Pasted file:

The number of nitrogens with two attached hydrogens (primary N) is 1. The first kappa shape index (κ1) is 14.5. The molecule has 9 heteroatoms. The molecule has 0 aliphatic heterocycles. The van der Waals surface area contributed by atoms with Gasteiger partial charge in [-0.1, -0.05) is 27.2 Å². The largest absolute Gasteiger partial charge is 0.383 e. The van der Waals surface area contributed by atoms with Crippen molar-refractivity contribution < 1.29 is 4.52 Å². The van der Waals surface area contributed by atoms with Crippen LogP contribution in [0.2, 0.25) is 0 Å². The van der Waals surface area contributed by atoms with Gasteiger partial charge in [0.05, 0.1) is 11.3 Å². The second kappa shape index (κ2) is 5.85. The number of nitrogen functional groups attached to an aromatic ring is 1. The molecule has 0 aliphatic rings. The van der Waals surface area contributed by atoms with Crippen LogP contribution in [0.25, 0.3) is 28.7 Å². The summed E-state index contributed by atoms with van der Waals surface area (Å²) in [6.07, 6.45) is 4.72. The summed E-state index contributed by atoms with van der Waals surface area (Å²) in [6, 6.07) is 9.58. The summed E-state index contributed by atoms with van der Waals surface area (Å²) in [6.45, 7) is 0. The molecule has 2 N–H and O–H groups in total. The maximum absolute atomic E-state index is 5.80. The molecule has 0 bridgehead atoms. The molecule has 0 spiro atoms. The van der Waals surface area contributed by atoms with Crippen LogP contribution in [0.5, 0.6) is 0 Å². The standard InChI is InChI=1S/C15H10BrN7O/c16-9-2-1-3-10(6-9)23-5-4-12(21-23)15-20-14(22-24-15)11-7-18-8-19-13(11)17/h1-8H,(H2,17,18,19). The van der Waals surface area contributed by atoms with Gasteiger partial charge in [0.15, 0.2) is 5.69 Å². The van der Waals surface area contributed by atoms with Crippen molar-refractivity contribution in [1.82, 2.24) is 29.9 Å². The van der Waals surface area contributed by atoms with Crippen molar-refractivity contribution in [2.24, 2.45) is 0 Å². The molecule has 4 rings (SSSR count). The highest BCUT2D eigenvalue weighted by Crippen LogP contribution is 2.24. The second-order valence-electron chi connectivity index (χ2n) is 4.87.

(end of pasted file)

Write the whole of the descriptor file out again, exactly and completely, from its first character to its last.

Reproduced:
The number of nitrogens with two attached hydrogens (primary N) is 1. The first kappa shape index (κ1) is 14.5. The molecule has 9 heteroatoms. The molecule has 0 aliphatic heterocycles. The van der Waals surface area contributed by atoms with Gasteiger partial charge in [-0.1, -0.05) is 27.2 Å². The largest absolute Gasteiger partial charge is 0.383 e. The van der Waals surface area contributed by atoms with Crippen molar-refractivity contribution < 1.29 is 4.52 Å². The van der Waals surface area contributed by atoms with Crippen LogP contribution in [0.2, 0.25) is 0 Å². The van der Waals surface area contributed by atoms with Gasteiger partial charge in [0.05, 0.1) is 11.3 Å². The second kappa shape index (κ2) is 5.85. The number of nitrogen functional groups attached to an aromatic ring is 1. The molecule has 0 aliphatic rings. The van der Waals surface area contributed by atoms with Crippen LogP contribution in [0.25, 0.3) is 28.7 Å². The summed E-state index contributed by atoms with van der Waals surface area (Å²) in [6.07, 6.45) is 4.72. The summed E-state index contributed by atoms with van der Waals surface area (Å²) in [6, 6.07) is 9.58. The summed E-state index contributed by atoms with van der Waals surface area (Å²) in [6.45, 7) is 0. The molecule has 2 N–H and O–H groups in total. The maximum absolute atomic E-state index is 5.80. The molecule has 0 bridgehead atoms. The molecule has 0 spiro atoms. The van der Waals surface area contributed by atoms with Crippen LogP contribution in [0.5, 0.6) is 0 Å². The standard InChI is InChI=1S/C15H10BrN7O/c16-9-2-1-3-10(6-9)23-5-4-12(21-23)15-20-14(22-24-15)11-7-18-8-19-13(11)17/h1-8H,(H2,17,18,19). The van der Waals surface area contributed by atoms with Gasteiger partial charge in [0.15, 0.2) is 5.69 Å². The van der Waals surface area contributed by atoms with Crippen molar-refractivity contribution in [1.82, 2.24) is 29.9 Å². The van der Waals surface area contributed by atoms with Crippen molar-refractivity contribution in [2.24, 2.45) is 0 Å². The molecule has 4 rings (SSSR count). The highest BCUT2D eigenvalue weighted by Crippen LogP contribution is 2.24. The second-order valence-electron chi connectivity index (χ2n) is 4.87.